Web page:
“This really messed me up,” Colts running back Frank Gore told the Indy Star. “He was a good dude. He really wanted football to work out. He was always great with the playbook but most of all, he was a great person. He loved to have fun. He was always loud and acting crazy in the locker room. That’s just who he was.”

The Colts retweeted a series of tweets on Tipton from current Colts players on the team’s official Twitter account.

Tipton played in 16 games for the Colts over the last two seasons. He was killed Tuesday when a gun he was carrying in a duffel bag accidentally discharged and Tipton was hit. He died after being transported to a Detroit hospital.

“Rest in peace, Zurlon,” Colts owner Jim Irsay tweeted. “My thoughts and prayers go out to the Tipton family.”

Tipton was a four-year contributor at Central Michigan and had 19 rushing touchdowns in 2012, his junior season.

“This is shocking and tragic news, and our condolences go out to Zurlon’s family and friends,” a statement from the Central Michigan athletic department said. “We knew Zurlon as a good guy, a captain and a student who grew as a person and a player on his way to getting his degree at CMU. What he did on the field in his career established him as one of the top running backs in CMU history.”

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Seahawks, Baldwin agree on four-year extension

CHARLOTTE, NC - JANUARY 17:  Doug Baldwin #89 of the Seattle Seahawks reacts during the NFC Divisional Playoff Game against the Carolina Panthers at Bank of America Stadium on January 17, 2016 in Charlotte, North Carolina.  (Photo by Jamie Squire/Getty Images) Getty Images

The Seahawks and wide receiver Doug Baldwin have agreed to a four-year contract extension, per multiple reports.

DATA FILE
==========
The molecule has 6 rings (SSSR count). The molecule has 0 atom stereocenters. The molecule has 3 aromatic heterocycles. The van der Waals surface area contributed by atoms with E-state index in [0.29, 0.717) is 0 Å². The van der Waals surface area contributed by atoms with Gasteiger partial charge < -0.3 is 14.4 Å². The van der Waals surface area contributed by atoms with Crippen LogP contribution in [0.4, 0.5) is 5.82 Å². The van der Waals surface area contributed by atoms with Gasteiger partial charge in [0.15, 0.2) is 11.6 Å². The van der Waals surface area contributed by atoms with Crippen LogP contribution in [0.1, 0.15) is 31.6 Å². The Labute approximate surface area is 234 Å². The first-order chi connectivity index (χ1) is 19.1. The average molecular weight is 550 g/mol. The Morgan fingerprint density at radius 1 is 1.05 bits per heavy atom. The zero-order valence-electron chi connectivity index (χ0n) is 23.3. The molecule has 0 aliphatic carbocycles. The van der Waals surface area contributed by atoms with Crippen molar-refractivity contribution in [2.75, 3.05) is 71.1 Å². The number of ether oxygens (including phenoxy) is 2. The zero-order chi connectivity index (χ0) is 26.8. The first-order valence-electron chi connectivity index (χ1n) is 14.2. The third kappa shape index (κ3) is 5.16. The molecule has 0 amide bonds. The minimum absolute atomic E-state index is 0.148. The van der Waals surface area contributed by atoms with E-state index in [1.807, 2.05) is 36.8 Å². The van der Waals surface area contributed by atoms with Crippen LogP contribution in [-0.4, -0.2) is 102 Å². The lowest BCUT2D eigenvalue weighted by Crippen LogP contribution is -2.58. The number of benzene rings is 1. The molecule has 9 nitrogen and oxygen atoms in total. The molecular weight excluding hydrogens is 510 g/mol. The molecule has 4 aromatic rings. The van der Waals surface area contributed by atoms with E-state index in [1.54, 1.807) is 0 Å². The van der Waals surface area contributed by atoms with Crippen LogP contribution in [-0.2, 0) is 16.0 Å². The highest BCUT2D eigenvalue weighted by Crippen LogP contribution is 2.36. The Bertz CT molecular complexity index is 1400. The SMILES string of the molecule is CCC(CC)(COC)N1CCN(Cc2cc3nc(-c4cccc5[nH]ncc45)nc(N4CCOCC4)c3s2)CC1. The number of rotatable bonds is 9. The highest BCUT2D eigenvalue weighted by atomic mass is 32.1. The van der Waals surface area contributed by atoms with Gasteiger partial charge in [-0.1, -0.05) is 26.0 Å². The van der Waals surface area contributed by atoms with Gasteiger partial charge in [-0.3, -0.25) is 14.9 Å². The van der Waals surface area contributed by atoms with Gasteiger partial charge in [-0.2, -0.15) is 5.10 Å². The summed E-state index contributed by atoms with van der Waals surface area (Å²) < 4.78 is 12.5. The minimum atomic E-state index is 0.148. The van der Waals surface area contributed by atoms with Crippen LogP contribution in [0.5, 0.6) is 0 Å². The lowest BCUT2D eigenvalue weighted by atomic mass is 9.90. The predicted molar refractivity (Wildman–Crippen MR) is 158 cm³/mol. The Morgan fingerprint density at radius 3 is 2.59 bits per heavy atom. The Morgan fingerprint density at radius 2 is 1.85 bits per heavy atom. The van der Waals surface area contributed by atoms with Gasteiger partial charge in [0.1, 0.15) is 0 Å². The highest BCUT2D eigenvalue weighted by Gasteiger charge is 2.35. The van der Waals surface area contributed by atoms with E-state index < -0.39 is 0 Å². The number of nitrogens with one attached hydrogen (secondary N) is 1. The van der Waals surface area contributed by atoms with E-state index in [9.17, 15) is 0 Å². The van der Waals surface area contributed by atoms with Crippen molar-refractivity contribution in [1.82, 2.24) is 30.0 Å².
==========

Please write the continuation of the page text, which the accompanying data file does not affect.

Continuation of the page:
ESPN’s Adam Schefter reported that the new deal is worth “north of $11 million per year,” and Mike Garafolo of FS1 reported that it averages $11.5 million per season.

Baldwin had been set to make $4 million in 2016, the final year of the contract he was playing under prior to the extension. Baldwin, 27, has been a key part of the Seahawks offense since making the team as an undrafted rookie in 2011.

Seahawks Coach Pete Carroll said earlier this month that team intended to get Baldwin signed “for a good while” and that extending him was “a big deal.”

Baldwin’s 78 catches, 1,069 yards and 14 touchdowns in 2015 were all career highs.

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Cowboys could see Ezekiel Elliott get 300 carries

Dallas Cowboys running back Ezekiel Elliott during the team's rookie camp at Happy Valley in Irving, Texas, on Saturday, May 7, 2016. (Brandon Wade/Fort Worth Star-Telegram/TNS) Getty Images

The Cowboys plan to make rookie running back Ezekiel Elliott a workhorse.

That’s the word from David Helman of DallasCowboys.com, who writes that Elliott will have somewhere in the range of 280 to 300 carries, or around 18 a game, in 2016.

That would suggest that the Cowboys plan to use Elliott about as much as any NFL team uses any running back. Last year Adrian Peterson led the NFL with 327 carries, while Doug Martin was second with 288 carries. If Elliott really carries the ball 18 times a game, he could compete for the league lead in carries.

Of course, that’s nothing compared to the way Cowboys coach Jason Garrett used running back DeMarco Murray in 2014, when Murray had 392 carries, the most for anyone in any season in the NFL in the last 10 years. Garrett has proven he won’t hesitate to give a running back a heavy workload.

Elliott won’t have that heavy a workload. But he’s going to get the ball a lot this year.

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Seahawks rookie QB facing one assault charge from bowl game incident

FORT WORTH, TX - OCTOBER 29:  Trevone Boykin #2 of the TCU Horned Frogs carries the ball against the West Virginia Mountaineers in the second half at Amon G. Carter Stadium on October 29, 2015 in Fort Worth, Texas.  (Photo by Tom Pennington/Getty Images) Getty Images

Seahawks rookie quarterback Trevone Boykin faces one count of misdemeanor assault for his role in a Dec. 31 fight in San Antonio that resulted in Boykin being sent home before his final college game, TMZ reported Tuesday.

Boykin was initially charged with a felony count of assualting a public servant, public intoxication and resisting arrest. Court documents say Boykin struck an officer trying to take him into custody after he was removed by staff members from a bar. He didn’t play in the Alamo Bowl for TCU after the charges.